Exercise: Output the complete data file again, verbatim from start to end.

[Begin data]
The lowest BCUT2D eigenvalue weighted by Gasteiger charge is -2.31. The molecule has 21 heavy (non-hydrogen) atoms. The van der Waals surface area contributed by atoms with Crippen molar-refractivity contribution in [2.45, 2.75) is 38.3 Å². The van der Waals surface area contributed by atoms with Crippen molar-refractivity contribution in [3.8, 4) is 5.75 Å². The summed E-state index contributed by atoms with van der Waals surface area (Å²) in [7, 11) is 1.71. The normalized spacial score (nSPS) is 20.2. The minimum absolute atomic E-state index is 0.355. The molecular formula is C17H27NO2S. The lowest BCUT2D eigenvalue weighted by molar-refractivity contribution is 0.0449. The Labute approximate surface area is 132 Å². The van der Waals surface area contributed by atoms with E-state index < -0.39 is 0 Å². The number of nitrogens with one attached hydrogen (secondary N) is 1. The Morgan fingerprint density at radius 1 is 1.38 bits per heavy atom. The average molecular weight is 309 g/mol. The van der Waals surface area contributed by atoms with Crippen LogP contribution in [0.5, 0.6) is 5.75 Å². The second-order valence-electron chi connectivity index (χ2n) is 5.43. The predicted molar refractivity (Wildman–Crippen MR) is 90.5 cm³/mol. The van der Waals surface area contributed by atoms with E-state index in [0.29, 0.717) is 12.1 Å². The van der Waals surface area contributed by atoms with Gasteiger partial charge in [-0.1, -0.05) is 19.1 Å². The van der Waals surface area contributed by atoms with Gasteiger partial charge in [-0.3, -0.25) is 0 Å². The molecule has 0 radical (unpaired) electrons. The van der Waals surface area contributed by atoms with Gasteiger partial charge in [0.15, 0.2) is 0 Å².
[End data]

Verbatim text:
The lowest BCUT2D eigenvalue weighted by Gasteiger charge is -2.31. The molecule has 21 heavy (non-hydrogen) atoms. The van der Waals surface area contributed by atoms with Crippen molar-refractivity contribution in [2.45, 2.75) is 38.3 Å². The van der Waals surface area contributed by atoms with Crippen molar-refractivity contribution in [3.8, 4) is 5.75 Å². The summed E-state index contributed by atoms with van der Waals surface area (Å²) in [7, 11) is 1.71. The normalized spacial score (nSPS) is 20.2. The minimum absolute atomic E-state index is 0.355. The molecular formula is C17H27NO2S. The lowest BCUT2D eigenvalue weighted by molar-refractivity contribution is 0.0449. The Labute approximate surface area is 132 Å². The van der Waals surface area contributed by atoms with E-state index < -0.39 is 0 Å². The number of nitrogens with one attached hydrogen (secondary N) is 1. The Morgan fingerprint density at radius 1 is 1.38 bits per heavy atom. The average molecular weight is 309 g/mol. The van der Waals surface area contributed by atoms with Crippen LogP contribution in [0.5, 0.6) is 5.75 Å². The second-order valence-electron chi connectivity index (χ2n) is 5.43. The predicted molar refractivity (Wildman–Crippen MR) is 90.5 cm³/mol. The van der Waals surface area contributed by atoms with E-state index in [0.29, 0.717) is 12.1 Å². The van der Waals surface area contributed by atoms with Gasteiger partial charge in [-0.1, -0.05) is 19.1 Å². The van der Waals surface area contributed by atoms with Gasteiger partial charge in [-0.3, -0.25) is 0 Å². The molecule has 0 radical (unpaired) electrons. The van der Waals surface area contributed by atoms with Gasteiger partial charge in [0.15, 0.2) is 0 Å².